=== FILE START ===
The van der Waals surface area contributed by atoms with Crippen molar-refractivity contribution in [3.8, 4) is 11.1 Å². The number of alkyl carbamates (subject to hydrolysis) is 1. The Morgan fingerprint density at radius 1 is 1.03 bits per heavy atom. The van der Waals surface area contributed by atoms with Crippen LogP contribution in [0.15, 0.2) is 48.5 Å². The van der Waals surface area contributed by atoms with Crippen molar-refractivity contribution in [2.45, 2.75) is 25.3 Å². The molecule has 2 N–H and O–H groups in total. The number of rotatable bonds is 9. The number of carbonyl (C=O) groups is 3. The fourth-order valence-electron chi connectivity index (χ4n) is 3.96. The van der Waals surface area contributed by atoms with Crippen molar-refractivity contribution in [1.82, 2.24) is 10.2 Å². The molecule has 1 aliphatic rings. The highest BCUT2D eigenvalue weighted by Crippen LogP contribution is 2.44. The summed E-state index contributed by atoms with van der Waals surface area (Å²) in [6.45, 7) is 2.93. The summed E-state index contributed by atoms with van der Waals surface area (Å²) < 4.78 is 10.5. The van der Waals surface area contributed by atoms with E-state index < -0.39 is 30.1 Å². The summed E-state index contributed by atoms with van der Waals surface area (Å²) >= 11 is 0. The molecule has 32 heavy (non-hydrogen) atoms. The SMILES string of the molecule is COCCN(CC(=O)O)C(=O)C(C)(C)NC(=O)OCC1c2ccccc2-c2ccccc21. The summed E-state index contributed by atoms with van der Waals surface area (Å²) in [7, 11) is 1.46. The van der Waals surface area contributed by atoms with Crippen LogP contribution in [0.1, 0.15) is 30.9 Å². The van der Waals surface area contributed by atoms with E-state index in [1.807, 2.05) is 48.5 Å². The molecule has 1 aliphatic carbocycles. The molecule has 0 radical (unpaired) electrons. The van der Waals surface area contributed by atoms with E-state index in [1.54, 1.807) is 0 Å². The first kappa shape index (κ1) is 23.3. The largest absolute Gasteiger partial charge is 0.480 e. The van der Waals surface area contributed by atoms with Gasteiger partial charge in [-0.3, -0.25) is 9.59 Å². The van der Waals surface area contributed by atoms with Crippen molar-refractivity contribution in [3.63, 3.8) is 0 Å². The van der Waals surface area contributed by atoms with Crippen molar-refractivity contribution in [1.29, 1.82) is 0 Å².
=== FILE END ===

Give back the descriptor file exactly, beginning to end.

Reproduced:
The van der Waals surface area contributed by atoms with Crippen molar-refractivity contribution in [3.8, 4) is 11.1 Å². The number of alkyl carbamates (subject to hydrolysis) is 1. The Morgan fingerprint density at radius 1 is 1.03 bits per heavy atom. The van der Waals surface area contributed by atoms with Crippen LogP contribution in [0.15, 0.2) is 48.5 Å². The van der Waals surface area contributed by atoms with Crippen molar-refractivity contribution in [2.45, 2.75) is 25.3 Å². The molecule has 2 N–H and O–H groups in total. The number of rotatable bonds is 9. The number of carbonyl (C=O) groups is 3. The fourth-order valence-electron chi connectivity index (χ4n) is 3.96. The van der Waals surface area contributed by atoms with Crippen molar-refractivity contribution in [1.82, 2.24) is 10.2 Å². The molecule has 1 aliphatic rings. The highest BCUT2D eigenvalue weighted by Crippen LogP contribution is 2.44. The summed E-state index contributed by atoms with van der Waals surface area (Å²) in [6.45, 7) is 2.93. The summed E-state index contributed by atoms with van der Waals surface area (Å²) < 4.78 is 10.5. The van der Waals surface area contributed by atoms with E-state index < -0.39 is 30.1 Å². The summed E-state index contributed by atoms with van der Waals surface area (Å²) >= 11 is 0. The molecule has 32 heavy (non-hydrogen) atoms. The SMILES string of the molecule is COCCN(CC(=O)O)C(=O)C(C)(C)NC(=O)OCC1c2ccccc2-c2ccccc21. The summed E-state index contributed by atoms with van der Waals surface area (Å²) in [7, 11) is 1.46. The van der Waals surface area contributed by atoms with Crippen LogP contribution in [0.1, 0.15) is 30.9 Å². The van der Waals surface area contributed by atoms with E-state index in [1.807, 2.05) is 48.5 Å². The molecule has 1 aliphatic carbocycles. The molecule has 0 radical (unpaired) electrons. The van der Waals surface area contributed by atoms with E-state index in [1.54, 1.807) is 0 Å². The first kappa shape index (κ1) is 23.3. The largest absolute Gasteiger partial charge is 0.480 e. The van der Waals surface area contributed by atoms with Gasteiger partial charge in [-0.3, -0.25) is 9.59 Å². The van der Waals surface area contributed by atoms with Crippen molar-refractivity contribution in [3.63, 3.8) is 0 Å². The van der Waals surface area contributed by atoms with Crippen molar-refractivity contribution in [1.29, 1.82) is 0 Å².